In one or more of the embodiments described herein, the load collar attaches to a recess on the first tubular.

In one or more of the embodiments described herein, an elevator is used to lower the first tubular and the second tubular.

In one or more of the embodiments described herein, the elevator supports a second load collar while lowering the first tubular and the second tubular.

In one or more of the embodiments described herein, the elevator and the load support member are used simultaneously support a second load collar.

In one or more of the embodiments described herein, the elevator engages a flange on an upper portion of the second load collar.

In one or more of the embodiments described herein, at least one of the first tubular and the second tubular includes a screen.

While the foregoing is directed to embodiments of the present invention, other and further embodiments of the invention may be devised without departing from the basic scope thereof, and the scope thereof is determined by the claims that follow.

Claims

1. A method of running tubulars, comprising:

attaching a load collar to a recess of a first tubular, the recess being recessed from a first outer diameter of the first tubular, and the load collar having a second outer diameter larger than the first outer diameter of the first tubular, wherein a top surface of the load collar disposed in the recess is engaged with the first tubular to axially support the tubular;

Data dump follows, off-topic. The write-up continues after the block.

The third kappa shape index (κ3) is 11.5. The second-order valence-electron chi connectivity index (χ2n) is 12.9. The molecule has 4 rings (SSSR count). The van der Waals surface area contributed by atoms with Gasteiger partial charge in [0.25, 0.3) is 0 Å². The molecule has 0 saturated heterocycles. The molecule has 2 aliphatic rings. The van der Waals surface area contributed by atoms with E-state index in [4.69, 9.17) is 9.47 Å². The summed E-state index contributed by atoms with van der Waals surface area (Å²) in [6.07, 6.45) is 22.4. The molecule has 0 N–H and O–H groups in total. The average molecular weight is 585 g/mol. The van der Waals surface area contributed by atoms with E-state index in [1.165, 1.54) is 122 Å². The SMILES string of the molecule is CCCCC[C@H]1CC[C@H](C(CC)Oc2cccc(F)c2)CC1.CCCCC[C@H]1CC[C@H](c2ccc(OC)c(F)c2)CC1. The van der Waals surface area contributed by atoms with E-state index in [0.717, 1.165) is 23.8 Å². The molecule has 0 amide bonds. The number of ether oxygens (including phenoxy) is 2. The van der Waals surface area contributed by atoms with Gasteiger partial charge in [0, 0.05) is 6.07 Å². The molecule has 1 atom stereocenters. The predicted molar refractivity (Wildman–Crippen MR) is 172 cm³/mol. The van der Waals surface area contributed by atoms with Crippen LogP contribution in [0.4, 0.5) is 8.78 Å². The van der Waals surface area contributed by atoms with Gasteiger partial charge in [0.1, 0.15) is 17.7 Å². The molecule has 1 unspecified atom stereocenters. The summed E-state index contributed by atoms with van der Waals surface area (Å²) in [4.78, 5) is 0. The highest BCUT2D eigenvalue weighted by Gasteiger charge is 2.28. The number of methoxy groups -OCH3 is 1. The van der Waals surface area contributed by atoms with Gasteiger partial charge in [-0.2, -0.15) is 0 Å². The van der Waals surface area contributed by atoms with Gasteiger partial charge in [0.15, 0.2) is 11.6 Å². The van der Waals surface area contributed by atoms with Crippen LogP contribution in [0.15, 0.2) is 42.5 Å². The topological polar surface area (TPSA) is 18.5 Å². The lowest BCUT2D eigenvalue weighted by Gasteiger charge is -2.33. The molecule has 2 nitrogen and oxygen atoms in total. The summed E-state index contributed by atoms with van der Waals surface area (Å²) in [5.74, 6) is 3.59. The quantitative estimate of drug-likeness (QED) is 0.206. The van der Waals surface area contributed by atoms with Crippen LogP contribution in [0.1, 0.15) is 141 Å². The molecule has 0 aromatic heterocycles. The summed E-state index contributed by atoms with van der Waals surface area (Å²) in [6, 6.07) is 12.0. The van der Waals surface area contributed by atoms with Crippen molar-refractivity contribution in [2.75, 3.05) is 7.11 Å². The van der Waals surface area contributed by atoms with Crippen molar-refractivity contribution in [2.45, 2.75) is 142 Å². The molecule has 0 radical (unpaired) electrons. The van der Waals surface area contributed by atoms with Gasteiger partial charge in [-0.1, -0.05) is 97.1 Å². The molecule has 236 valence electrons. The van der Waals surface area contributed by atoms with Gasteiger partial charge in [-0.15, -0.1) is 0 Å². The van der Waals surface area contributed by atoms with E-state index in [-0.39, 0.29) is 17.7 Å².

engaging the load collar attached to the first tubular using an elevator;
lowering a bottom surface of the load collar onto a load support member using the elevator;
connecting a second tubular to the first tubular;
disengaging the elevator from the load collar;
removing the load collar from the first tubular; and
lowering the first tubular and the second tubular.

2. The method of claim 1, wherein lowering the first tubular and the second tubular comprises lowering the first tubular and the second tubular until a second load collar on the second tubular lands on the load support member.

3. The method of claim 1, further comprising:

attaching a second load collar to the second tubular, and wherein the elevator supports the second load collar while lowering the first tubular and the second tubular.

4. The method of claim 3, further comprising simultaneously supporting the second load collar using the elevator and the load support member.

5. The method of claim 3, wherein the elevator engages a flange on an upper portion of the second load collar.

6. The method of claim 1, wherein at least one of the first tubular and the second tubular comprises a screen.

7. The method of claim 1, wherein the first outer diameter of the first tubular is the outermost outer diameter of the first tubular.

8. The method of claim 1, wherein the bottom surface of the load collar has an inner diameter larger than the outer diameter of the first tubular.

9. The method of claim 1, wherein a portion of the bottom surface of the load collar is disposed outside of the recess.

10. A method of running tubulars, comprising:

attaching a load collar to a first tubular;
landing the load collar on a load support member;
positioning a stabbing guide on the load collar after landing on the load support member; and
threadedly connecting a second tubular to the first tubular.

11. The method of claim 10, wherein at least one of the first tubular and the second tubular comprises a screen.